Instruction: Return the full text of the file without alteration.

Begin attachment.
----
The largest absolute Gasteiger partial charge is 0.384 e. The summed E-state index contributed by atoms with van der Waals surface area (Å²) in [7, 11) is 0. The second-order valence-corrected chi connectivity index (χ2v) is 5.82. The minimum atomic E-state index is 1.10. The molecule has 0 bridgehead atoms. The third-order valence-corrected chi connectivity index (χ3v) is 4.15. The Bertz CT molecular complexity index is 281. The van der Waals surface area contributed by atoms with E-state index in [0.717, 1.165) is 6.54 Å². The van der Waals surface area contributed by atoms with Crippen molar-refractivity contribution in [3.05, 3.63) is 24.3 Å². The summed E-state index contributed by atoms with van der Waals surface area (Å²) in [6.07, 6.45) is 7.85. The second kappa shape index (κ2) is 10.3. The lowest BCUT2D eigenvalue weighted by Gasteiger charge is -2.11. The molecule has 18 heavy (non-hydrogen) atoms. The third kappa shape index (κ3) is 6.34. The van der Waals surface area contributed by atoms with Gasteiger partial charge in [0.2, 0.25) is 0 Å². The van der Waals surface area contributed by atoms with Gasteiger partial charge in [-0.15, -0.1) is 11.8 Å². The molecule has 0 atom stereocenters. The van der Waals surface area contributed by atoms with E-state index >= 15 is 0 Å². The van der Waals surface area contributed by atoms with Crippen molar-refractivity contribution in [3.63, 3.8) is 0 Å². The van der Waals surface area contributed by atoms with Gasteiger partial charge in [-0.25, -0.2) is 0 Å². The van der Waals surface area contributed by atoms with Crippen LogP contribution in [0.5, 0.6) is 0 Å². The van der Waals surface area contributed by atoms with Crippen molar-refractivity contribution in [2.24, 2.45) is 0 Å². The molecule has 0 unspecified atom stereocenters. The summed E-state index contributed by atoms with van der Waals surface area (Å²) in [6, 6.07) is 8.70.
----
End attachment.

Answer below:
The largest absolute Gasteiger partial charge is 0.384 e. The summed E-state index contributed by atoms with van der Waals surface area (Å²) in [7, 11) is 0. The second-order valence-corrected chi connectivity index (χ2v) is 5.82. The minimum atomic E-state index is 1.10. The molecule has 0 bridgehead atoms. The third-order valence-corrected chi connectivity index (χ3v) is 4.15. The Bertz CT molecular complexity index is 281. The van der Waals surface area contributed by atoms with E-state index in [0.717, 1.165) is 6.54 Å². The van der Waals surface area contributed by atoms with Crippen molar-refractivity contribution in [3.05, 3.63) is 24.3 Å². The summed E-state index contributed by atoms with van der Waals surface area (Å²) in [6.07, 6.45) is 7.85. The second kappa shape index (κ2) is 10.3. The lowest BCUT2D eigenvalue weighted by Gasteiger charge is -2.11. The molecule has 18 heavy (non-hydrogen) atoms. The third kappa shape index (κ3) is 6.34. The van der Waals surface area contributed by atoms with Gasteiger partial charge in [0.2, 0.25) is 0 Å². The van der Waals surface area contributed by atoms with Gasteiger partial charge in [-0.15, -0.1) is 11.8 Å². The molecule has 0 atom stereocenters. The van der Waals surface area contributed by atoms with E-state index >= 15 is 0 Å². The van der Waals surface area contributed by atoms with Crippen molar-refractivity contribution in [3.63, 3.8) is 0 Å². The van der Waals surface area contributed by atoms with Gasteiger partial charge in [-0.25, -0.2) is 0 Å². The van der Waals surface area contributed by atoms with Crippen LogP contribution in [0.5, 0.6) is 0 Å². The van der Waals surface area contributed by atoms with Crippen molar-refractivity contribution in [2.24, 2.45) is 0 Å². The molecule has 0 unspecified atom stereocenters. The summed E-state index contributed by atoms with van der Waals surface area (Å²) in [6, 6.07) is 8.70.